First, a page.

By David Chapinski, Phd Student/Adjunct Professor
Rutgers University/Felician College – Rutherford Campus
Yes, our system of laws in this country is not perfect. Revenue is pulled in but assets still disappear. Can this really be good for anybody?
Going into bankruptcy is difficult. It should be a last resort. However, even facing the final hour of reckoning, there is still not always a proper place for it.
When it comes to steering rather than rowing Harrisburg out of debt, it appears that you cannot really teach a dog (the legislators) new tricks.
The city of Harrisburg has been slow to adopt new tricks in years past. Instead, legislators have been drinking from the same well for decades. Similarly, as of 2012, the media and the people of Harrisburg, have been naïve enough to drink from the same well too.
And it’s time for something different – drastically different.
Is there anything that can be done to bridge the rate of urban decay between self interested creditors and insolvent debtors who continue to be unsuccessful in getting together and making a collective decision when it counts?
I believe there could be if it was any other city through a remedy called collective preservation of ones’ soul. I do not believe a clear soul lies right now in the hearts of the mutually unavailable cowards left in the City of Harrisburg.
On the surface, it seems as though counting on private enterprise or a subsidized corporation, advocating for a state-run public works program would be a good idea. Let’s recall the reversal of failures to meet expectations from projected steam sales of around 40,000 to 50,000 per month before the 2007 incinerator failure.
I am sure the idea of building a trash incinerator was much more lucid in 1972; however, a lot has changed in Harrisburg Pennsylvania in 40 years – - clearly.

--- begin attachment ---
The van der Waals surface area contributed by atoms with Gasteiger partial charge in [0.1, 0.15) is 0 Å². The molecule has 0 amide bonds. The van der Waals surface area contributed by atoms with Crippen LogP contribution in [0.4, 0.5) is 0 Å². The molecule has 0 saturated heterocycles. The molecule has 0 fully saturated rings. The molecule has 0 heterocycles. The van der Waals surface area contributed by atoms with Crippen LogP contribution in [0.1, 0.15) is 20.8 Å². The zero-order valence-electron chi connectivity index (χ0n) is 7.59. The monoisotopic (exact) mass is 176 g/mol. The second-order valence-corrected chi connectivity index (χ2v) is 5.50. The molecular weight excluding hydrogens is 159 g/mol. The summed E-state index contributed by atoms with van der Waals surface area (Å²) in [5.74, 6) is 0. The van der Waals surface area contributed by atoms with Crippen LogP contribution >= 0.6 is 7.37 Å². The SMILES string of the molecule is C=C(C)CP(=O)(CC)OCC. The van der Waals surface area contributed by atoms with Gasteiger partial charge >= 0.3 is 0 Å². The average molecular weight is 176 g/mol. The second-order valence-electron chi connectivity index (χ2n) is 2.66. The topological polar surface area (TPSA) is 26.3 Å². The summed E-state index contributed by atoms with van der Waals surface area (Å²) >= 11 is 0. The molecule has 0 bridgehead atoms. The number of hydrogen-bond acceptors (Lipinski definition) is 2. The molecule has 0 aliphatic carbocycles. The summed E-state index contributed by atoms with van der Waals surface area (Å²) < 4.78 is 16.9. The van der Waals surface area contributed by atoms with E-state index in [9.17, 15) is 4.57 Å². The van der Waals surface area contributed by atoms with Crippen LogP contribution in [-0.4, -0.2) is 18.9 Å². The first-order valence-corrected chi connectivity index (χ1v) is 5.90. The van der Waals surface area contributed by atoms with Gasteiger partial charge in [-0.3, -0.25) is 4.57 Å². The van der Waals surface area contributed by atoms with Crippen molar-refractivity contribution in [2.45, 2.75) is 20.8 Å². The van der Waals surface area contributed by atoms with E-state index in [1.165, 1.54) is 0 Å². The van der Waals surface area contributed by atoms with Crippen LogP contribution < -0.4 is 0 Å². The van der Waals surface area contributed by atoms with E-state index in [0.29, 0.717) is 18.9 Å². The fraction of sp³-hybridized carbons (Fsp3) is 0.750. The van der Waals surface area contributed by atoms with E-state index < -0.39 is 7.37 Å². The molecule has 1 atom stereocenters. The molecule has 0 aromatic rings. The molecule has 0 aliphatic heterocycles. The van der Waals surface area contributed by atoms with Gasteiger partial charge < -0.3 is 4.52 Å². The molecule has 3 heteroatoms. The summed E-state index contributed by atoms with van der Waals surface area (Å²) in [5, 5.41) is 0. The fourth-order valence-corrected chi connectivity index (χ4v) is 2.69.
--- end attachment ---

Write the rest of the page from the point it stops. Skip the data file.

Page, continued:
However, for other, more powerful rural counties that are watching Harrisburg’s demise, there is little desire to contribute their tax dollars to any project that principally benefits urban business ventures and manufacturing.
The numbers do not lie. A problem has been brewing.
According to James Spiotto statistics involving critical issues and recent developments in muni bankruptcy cases are clearly disturbing.
After seeing these hard to dismiss figures, it is more obvious that overcoming the great power of anti-Harrisburg sentiment is going to require considerable political skill, a skill that has been left to develop all by itself.
You cannot simply wake up one morning and choose replicable solutions to problems such as employment access, which leads to limitations beyond municipal default.
If that is the path selected, what is the next systemic shoe to drop?
Is it the rating agencies’ systemically raising ratings or the demarcated muni-market altogether?
I feel investors, unfortunately, are on their own with Harrisburg’s recovery and survival. Indeed, project finance is a high risk, high rewards approach to cities. Let us take a look at the persistence of the forgotten half. By forgotten half I mean the funding chasm which will be the norm moving forward for projects in Harrisburg unless the forgotten half is recognized.